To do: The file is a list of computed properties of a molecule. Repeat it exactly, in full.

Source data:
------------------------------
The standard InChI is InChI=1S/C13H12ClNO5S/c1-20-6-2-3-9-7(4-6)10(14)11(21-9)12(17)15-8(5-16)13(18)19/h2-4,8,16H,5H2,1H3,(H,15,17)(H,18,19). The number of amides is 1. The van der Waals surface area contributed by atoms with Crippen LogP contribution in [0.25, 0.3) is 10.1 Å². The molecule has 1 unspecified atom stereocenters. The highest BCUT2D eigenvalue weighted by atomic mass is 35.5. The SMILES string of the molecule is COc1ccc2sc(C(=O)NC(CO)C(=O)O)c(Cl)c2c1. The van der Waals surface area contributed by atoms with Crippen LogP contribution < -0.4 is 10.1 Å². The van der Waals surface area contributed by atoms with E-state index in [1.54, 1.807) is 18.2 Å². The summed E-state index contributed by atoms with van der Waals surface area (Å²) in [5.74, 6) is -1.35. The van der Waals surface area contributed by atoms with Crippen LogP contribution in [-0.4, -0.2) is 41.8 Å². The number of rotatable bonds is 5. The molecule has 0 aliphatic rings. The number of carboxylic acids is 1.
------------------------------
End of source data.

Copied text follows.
The standard InChI is InChI=1S/C13H12ClNO5S/c1-20-6-2-3-9-7(4-6)10(14)11(21-9)12(17)15-8(5-16)13(18)19/h2-4,8,16H,5H2,1H3,(H,15,17)(H,18,19). The number of amides is 1. The van der Waals surface area contributed by atoms with Crippen LogP contribution in [0.25, 0.3) is 10.1 Å². The molecule has 1 unspecified atom stereocenters. The highest BCUT2D eigenvalue weighted by atomic mass is 35.5. The SMILES string of the molecule is COc1ccc2sc(C(=O)NC(CO)C(=O)O)c(Cl)c2c1. The van der Waals surface area contributed by atoms with Crippen LogP contribution < -0.4 is 10.1 Å². The van der Waals surface area contributed by atoms with E-state index in [1.54, 1.807) is 18.2 Å². The summed E-state index contributed by atoms with van der Waals surface area (Å²) in [5.74, 6) is -1.35. The van der Waals surface area contributed by atoms with Crippen LogP contribution in [-0.4, -0.2) is 41.8 Å². The number of rotatable bonds is 5. The molecule has 0 aliphatic rings. The number of carboxylic acids is 1.